Self-tuning memory in partitioned database environments
When using the self-tuning memory feature in partitioned database environments, there are a few factors that determine whether the feature will tune the system appropriately.
When self-tuning memory is enabled for partitioned databases, a single database partition is designated as the tuning partition, and all memory tuning decisions are based on the memory and workload characteristics of that database partition. After tuning decisions on that partition are made, the memory adjustments are distributed to the other database partitions to ensure that all database partitions maintain similar configurations.
The single tuning partition model assumes that the feature will be used only when all of the database partitions have similar memory requirements. Use the following guidelines when determining whether to enable self-tuning memory on your partitioned database.
Cases where self-tuning memory for partitioned databases is recommended
- All database partitions are on identical hardware, and there is an even distribution of multiple logical database partitions to multiple physical database partitions
- There is a perfect or near-perfect distribution of data
- Workloads are distributed evenly across database partitions, meaning that no database partition has higher memory requirements for one or more heaps than any of the others
Cases where self-tuning memory for partitioned databases is recommended with qualification
In cases where most of the database partitions in an environment have similar memory requirements and are running on similar hardware, it is possible to use self-tuning memory as long as some care is taken with the initial configuration. These systems might have one set of database partitions for data, and a much smaller set of coordinator partitions and catalog partitions. In such environments, it can be beneficial to configure the coordinator partitions and catalog partitions differently than the database partitions that contain data.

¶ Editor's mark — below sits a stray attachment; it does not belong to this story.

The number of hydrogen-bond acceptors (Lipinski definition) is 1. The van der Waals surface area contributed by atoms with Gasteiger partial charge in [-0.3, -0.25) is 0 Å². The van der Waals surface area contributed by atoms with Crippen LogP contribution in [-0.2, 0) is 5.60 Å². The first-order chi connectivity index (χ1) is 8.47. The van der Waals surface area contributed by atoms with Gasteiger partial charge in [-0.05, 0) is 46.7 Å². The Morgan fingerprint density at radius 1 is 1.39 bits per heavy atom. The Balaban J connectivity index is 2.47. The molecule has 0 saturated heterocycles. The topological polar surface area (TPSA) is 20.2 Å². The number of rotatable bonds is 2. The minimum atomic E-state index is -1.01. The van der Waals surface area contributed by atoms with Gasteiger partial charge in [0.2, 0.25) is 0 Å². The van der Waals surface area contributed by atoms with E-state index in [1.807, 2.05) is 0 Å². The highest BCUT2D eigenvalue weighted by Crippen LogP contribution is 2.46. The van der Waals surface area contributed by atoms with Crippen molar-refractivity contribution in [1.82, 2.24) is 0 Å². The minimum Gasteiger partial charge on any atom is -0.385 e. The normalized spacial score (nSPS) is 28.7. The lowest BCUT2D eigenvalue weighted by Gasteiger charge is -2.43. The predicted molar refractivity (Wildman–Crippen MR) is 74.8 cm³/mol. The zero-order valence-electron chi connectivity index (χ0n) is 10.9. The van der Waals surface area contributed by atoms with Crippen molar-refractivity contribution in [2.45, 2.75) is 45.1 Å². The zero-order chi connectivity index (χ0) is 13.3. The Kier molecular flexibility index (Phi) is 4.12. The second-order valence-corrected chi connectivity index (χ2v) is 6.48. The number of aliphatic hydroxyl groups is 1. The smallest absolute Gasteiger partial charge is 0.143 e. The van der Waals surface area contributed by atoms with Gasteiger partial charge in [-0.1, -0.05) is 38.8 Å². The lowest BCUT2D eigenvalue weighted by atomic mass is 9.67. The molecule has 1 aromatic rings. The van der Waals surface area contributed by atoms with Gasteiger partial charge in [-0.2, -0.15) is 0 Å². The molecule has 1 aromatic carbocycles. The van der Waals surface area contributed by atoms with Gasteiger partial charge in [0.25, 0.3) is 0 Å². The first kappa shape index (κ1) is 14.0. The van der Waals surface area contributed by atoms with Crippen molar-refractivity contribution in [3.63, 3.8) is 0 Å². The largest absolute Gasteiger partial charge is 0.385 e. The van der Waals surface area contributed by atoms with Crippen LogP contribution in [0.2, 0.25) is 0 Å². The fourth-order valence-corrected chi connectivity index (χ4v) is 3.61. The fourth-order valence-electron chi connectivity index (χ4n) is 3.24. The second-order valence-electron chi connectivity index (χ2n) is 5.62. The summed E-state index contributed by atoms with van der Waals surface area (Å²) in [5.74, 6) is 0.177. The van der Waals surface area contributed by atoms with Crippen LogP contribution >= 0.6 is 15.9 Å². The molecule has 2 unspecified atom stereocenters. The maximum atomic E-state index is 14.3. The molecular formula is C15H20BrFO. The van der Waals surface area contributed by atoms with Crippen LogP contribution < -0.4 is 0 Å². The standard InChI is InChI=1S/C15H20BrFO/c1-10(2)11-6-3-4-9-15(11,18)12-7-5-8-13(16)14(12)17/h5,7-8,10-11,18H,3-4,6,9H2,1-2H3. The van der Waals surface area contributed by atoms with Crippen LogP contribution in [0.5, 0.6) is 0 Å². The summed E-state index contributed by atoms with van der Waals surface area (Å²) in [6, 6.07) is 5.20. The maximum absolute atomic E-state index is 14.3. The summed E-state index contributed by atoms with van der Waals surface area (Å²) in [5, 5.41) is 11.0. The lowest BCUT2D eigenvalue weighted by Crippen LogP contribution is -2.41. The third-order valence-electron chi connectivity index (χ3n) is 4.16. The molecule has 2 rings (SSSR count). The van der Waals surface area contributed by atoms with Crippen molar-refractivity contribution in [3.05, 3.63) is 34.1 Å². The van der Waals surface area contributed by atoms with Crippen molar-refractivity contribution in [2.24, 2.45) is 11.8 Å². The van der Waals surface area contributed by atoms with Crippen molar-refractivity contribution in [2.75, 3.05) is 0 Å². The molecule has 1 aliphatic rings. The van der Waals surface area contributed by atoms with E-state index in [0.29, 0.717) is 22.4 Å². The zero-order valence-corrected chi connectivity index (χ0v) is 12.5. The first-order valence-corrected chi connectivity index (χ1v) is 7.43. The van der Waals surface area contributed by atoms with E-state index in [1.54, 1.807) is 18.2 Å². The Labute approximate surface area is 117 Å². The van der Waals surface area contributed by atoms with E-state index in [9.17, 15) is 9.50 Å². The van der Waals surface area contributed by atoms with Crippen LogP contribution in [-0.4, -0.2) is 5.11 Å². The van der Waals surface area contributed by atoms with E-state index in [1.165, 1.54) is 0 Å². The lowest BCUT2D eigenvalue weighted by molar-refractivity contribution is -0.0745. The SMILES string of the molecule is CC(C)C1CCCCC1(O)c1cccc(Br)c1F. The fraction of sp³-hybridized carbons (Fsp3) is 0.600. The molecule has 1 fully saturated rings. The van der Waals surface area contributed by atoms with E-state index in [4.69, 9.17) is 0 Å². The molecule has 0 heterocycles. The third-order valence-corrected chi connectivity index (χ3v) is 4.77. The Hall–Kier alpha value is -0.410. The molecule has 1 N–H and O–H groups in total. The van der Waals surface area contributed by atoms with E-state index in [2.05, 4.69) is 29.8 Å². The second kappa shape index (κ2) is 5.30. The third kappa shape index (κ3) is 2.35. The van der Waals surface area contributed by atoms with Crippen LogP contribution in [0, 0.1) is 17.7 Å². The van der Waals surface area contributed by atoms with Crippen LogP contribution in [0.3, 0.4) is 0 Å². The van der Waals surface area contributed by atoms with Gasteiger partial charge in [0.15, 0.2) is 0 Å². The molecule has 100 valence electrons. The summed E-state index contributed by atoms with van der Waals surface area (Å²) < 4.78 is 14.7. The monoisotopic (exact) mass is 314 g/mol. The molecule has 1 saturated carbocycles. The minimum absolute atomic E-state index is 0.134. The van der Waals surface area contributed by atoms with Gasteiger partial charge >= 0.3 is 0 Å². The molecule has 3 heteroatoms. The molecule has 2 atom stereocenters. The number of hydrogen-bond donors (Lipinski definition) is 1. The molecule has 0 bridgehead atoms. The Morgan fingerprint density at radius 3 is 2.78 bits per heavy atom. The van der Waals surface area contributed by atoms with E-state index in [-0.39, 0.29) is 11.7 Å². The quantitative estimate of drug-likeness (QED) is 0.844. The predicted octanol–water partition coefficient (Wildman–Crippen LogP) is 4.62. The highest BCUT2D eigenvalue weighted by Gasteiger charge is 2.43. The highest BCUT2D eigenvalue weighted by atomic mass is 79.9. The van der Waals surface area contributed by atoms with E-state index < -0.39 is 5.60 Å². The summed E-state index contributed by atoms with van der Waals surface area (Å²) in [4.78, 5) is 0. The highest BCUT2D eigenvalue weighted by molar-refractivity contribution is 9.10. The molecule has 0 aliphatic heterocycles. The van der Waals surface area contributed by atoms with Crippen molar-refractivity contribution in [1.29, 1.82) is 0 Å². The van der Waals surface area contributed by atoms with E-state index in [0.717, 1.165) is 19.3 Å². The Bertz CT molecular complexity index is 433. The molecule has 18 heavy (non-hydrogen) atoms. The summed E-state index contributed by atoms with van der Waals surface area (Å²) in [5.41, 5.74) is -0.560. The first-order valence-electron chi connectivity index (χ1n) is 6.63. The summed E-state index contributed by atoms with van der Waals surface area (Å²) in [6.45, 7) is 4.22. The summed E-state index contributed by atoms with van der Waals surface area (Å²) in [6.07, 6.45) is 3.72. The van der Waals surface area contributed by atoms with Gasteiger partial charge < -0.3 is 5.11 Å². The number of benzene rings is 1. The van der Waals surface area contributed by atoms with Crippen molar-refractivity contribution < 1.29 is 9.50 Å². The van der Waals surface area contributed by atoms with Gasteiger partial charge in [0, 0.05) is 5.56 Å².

Self-tuning memory should be enabled on all of the database partitions that contain data, and one of these database partitions should be designated as the tuning partition. And because the coordinator and catalog partitions might be configured differently, self-tuning memory should be disabled on those partitions. To disable self-tuning memory on the coordinator and catalog partitions, set the self_tuning_mem database configuration parameter on these partitions to OFF.
Cases where self-tuning memory for partitioned databases is not recommended
If the memory requirements of each database partition are different, or if different database partitions are running on significantly different hardware, it is good practice to disable the self-tuning memory feature. You can disable the feature by setting the self_tuning_mem database configuration parameter to OFF on all partitions.
Comparing the memory requirements of different database partitions
The best way to determine whether the memory requirements of different database partitions are sufficiently similar is to consult the snapshot monitor. If the following snapshot elements are similar on all database partitions (differing by no more than 20%), the memory requirements of the database partitions can be considered sufficiently similar.
get snapshot for database on <dbname>
Locks held currently = 0 Lock waits = 0 Time database waited on locks (ms) = 0 Lock list memory in use (Bytes) = 4968 Lock escalations = 0 Exclusive lock escalations = 0 Total Shared Sort heap allocated = 0 Shared Sort heap high water mark = 0 Post threshold sorts (shared memory) = 0 Sort overflows = 0 Package cache lookups = 13 Package cache inserts = 1 Package cache overflows = 0 Package cache high water mark (Bytes) = 655360 Number of hash joins = 0 Number of hash loops = 0 Number of hash join overflows = 0 Number of small hash join overflows = 0 Post threshold hash joins (shared memory) = 0 Number of OLAP functions = 0 Number of OLAP function overflows = 0 Active OLAP functions = 0
get snapshot for bufferpools on <dbname>
Buffer pool data logical reads = 0 Buffer pool data physical reads = 0 Buffer pool index logical reads = 0 Buffer pool index physical reads = 0 Total buffer pool read time (milliseconds) = 0 Total buffer pool write time (milliseconds)= 0